The Options Are Getting Better

In the past few months leading up to the return to repayment, student loan borrowers have seen several new benefits to help reduce the cost of student loan repayment and increase student loan forgiveness. Now, the U.S. Department of Education is pushing for more targeted forgiveness benefits, which could make some borrowers eligible for forgiveness based on their unique or uncommon circumstances.

Taking a look at what’s happened in the past few months, several benefits have been implemented to either lower student loan payments or decrease the time to forgiveness.

  • The latest income based program that came out 8/1/2023 has allowed more than 5.5 million borrowers decrease their monthly payments since its release. Many of our clients have seen their payments drop to $0 per month.
  • The new Fresh Start program has allowed many student loan borrowers to take their defaulted loans out of default and therefore be eligible for an income based repayment, which is affordable in most cases. With the right application strategy and minimal annual maintenance, this can help to prevent any future default from ever occurring. This is a temporary benefit and will expire soon.
  • The IDR Waiver has already resulted in millions of dollars in loan forgiveness for Hope Credit clients since August 14th, 2023. The importance of keeping your student loans in a repayment status was highlighted in this recent benefit. Of the forgiven clients we’ve seen thus far, the majority had extended periods of forbearance and repayment. This is a temporary benefit with a deadline for 12/31/2023 to consolidate.
  • Public Service Loan Forgiveness (PSLF) continues to contribute to our company-wide forgiveness count, with more forgiveness letters coming every day. Although borrowers continue to face chaos when dealing with their student loan servicer, it is still possible to navigate the requirements for PSLF and gain certainty regarding your required number of months remaining to receive complete forgiveness.

Taking a look at what the 2023 Negotiated Rulemaking Committee is working on, we may see new rules that facilitate more forgiveness for more student loan borrowers for a variety of reasons as long as the proposed rules don’t trigger a lawsuit and U.S. Supreme Court challenge. These are some of the areas currently being discussed.

  • Forgiving student loans based on the inability of the federal government to validate the debt: Part of the problem of the broken student loan system is the amount of lost paperwork and records that were not updated properly. We may see borrowers gain the right to request that the Department of Education prove the validity of the debt. There is estimated to be a small amount of federal student loan debt that can’t be validated by the Department of Education if the DOE were subjected to the same standard that private debt has to meet in order to be collectible.
  • Forgiving student loans based on the payments that the borrower has already made: If a borrower has already made enough payments to equal the amount of the funds dispersed when the borrower originally received the loan disbursement(s), some members of the negotiated rule-making committee would like to forgive the remainder of that debt. This is basically 100% interest abatement, which is already the case for the new income driven program, and has somewhat been the case for some of the previous programs.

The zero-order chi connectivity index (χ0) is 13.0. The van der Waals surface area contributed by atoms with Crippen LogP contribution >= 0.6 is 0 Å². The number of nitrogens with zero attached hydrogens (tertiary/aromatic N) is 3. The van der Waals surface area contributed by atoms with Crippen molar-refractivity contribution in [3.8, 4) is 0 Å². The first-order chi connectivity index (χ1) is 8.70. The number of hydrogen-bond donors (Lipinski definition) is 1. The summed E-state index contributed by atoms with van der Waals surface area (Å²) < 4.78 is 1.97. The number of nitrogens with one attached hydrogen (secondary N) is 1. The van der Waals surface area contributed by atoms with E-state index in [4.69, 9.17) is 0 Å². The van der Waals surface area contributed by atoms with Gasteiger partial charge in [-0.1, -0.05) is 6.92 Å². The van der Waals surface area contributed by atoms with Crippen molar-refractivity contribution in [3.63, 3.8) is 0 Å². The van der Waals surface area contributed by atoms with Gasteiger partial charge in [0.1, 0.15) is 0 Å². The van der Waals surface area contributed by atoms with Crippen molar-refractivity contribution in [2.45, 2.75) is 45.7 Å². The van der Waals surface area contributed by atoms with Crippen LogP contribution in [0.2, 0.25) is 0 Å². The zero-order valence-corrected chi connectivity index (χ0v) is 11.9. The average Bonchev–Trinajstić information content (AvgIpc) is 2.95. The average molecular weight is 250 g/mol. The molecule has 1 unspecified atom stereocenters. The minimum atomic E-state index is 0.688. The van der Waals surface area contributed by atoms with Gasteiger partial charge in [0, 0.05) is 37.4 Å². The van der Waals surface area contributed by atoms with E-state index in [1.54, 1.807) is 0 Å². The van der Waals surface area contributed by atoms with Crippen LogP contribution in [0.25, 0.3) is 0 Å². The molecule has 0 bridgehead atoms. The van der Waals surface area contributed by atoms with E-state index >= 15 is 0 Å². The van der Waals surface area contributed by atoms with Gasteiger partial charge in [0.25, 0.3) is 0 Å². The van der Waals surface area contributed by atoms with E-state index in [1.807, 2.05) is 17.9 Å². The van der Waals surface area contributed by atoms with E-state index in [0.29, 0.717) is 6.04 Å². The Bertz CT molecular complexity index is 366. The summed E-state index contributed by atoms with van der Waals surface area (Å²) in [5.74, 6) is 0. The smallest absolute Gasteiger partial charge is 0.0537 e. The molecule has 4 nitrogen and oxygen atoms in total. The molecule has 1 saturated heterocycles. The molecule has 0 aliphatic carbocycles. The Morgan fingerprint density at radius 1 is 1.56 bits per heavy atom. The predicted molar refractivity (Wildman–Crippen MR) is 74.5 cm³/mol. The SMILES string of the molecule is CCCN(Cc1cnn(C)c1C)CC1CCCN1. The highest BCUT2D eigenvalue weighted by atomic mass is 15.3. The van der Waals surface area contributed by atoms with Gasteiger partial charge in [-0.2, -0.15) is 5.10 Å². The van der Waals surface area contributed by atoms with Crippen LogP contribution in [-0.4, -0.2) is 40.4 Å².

• Forgiving student loans based on a more generous iteration of the BDR (Borrower Defense to Repayment): Many but not all students who attended a fraudulent school are eligible to have their loans forgiven. However the forgiveness varies by circumstance. This proposed rule would make more circumstances eligible for this type of forgiveness.
  • Forgiving student loans based on the the date that the borrower originally took out their first student loan: Many of the new income based programs we’ve seen in the last few years are tremendously beneficial for all student loan borrowers. But borrowers with older loans became student loan borrowers at a time when the new benefits were simply not available. Some of those older borrowers may have elevated levels of interest compounding as a result. Some of the conversation is now leaning toward forgiving some or all of those balances based on the borrower’s prolonged time in repayment with comparably limited options.

What does this mean for Hope Credit borrowers?

In the last few years, we’ve seen many Hope Credit borrowers have their entire student loan balances forgiven instantly for a variety of reasons. IDR Account Adjustment, PSLF (Public Service Loan Forgiveness), BDR (Borrower Defense to Repayment), and TPD (Total and Permanent Disability) have been the most prevalent paths by far. The recent negotiated rule-making meetings taking place in October, November, and December of 2023 are an indication of the additional types of forgiveness that could be coming in 2024 or 2025.

If the same pattern for previous types of forgiveness persists, student loan borrowers are more likely to have their loans forgiven when they are in a program. If you are unsure how to get started, take the first step and get in touch with one of our enrollment advisors by visiting HERE.